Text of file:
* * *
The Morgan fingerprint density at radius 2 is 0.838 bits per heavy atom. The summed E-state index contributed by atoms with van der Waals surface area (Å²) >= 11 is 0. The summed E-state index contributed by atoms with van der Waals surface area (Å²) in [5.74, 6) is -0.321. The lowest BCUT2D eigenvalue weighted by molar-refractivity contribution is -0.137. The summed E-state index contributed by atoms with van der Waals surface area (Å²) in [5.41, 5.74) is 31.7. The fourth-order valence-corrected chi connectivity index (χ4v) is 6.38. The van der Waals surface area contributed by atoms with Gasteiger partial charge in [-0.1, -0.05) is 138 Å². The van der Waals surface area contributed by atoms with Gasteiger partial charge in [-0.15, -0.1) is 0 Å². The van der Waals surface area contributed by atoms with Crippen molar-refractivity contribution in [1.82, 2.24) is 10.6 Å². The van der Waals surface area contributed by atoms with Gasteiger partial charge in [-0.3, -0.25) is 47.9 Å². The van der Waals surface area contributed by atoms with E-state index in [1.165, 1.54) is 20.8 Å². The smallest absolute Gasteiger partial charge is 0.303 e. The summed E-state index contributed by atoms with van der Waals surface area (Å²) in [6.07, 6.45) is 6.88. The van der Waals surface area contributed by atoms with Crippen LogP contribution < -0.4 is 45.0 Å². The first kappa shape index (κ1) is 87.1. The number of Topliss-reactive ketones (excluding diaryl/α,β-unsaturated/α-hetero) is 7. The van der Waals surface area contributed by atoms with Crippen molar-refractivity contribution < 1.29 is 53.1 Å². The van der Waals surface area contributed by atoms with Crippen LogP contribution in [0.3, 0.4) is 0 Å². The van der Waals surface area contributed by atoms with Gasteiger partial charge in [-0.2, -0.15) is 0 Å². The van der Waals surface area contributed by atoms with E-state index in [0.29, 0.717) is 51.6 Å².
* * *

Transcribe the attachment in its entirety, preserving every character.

The Morgan fingerprint density at radius 2 is 0.838 bits per heavy atom. The summed E-state index contributed by atoms with van der Waals surface area (Å²) >= 11 is 0. The summed E-state index contributed by atoms with van der Waals surface area (Å²) in [5.74, 6) is -0.321. The lowest BCUT2D eigenvalue weighted by molar-refractivity contribution is -0.137. The summed E-state index contributed by atoms with van der Waals surface area (Å²) in [5.41, 5.74) is 31.7. The fourth-order valence-corrected chi connectivity index (χ4v) is 6.38. The van der Waals surface area contributed by atoms with Gasteiger partial charge in [-0.1, -0.05) is 138 Å². The van der Waals surface area contributed by atoms with Gasteiger partial charge in [-0.15, -0.1) is 0 Å². The van der Waals surface area contributed by atoms with Crippen molar-refractivity contribution in [1.82, 2.24) is 10.6 Å². The van der Waals surface area contributed by atoms with Gasteiger partial charge in [-0.3, -0.25) is 47.9 Å². The van der Waals surface area contributed by atoms with E-state index in [1.165, 1.54) is 20.8 Å². The smallest absolute Gasteiger partial charge is 0.303 e. The summed E-state index contributed by atoms with van der Waals surface area (Å²) in [6.07, 6.45) is 6.88. The van der Waals surface area contributed by atoms with Crippen LogP contribution < -0.4 is 45.0 Å². The first kappa shape index (κ1) is 87.1. The number of Topliss-reactive ketones (excluding diaryl/α,β-unsaturated/α-hetero) is 7. The van der Waals surface area contributed by atoms with Crippen molar-refractivity contribution < 1.29 is 53.1 Å². The van der Waals surface area contributed by atoms with Crippen LogP contribution in [0.3, 0.4) is 0 Å². The van der Waals surface area contributed by atoms with Gasteiger partial charge in [-0.2, -0.15) is 0 Å². The van der Waals surface area contributed by atoms with E-state index in [0.29, 0.717) is 51.6 Å².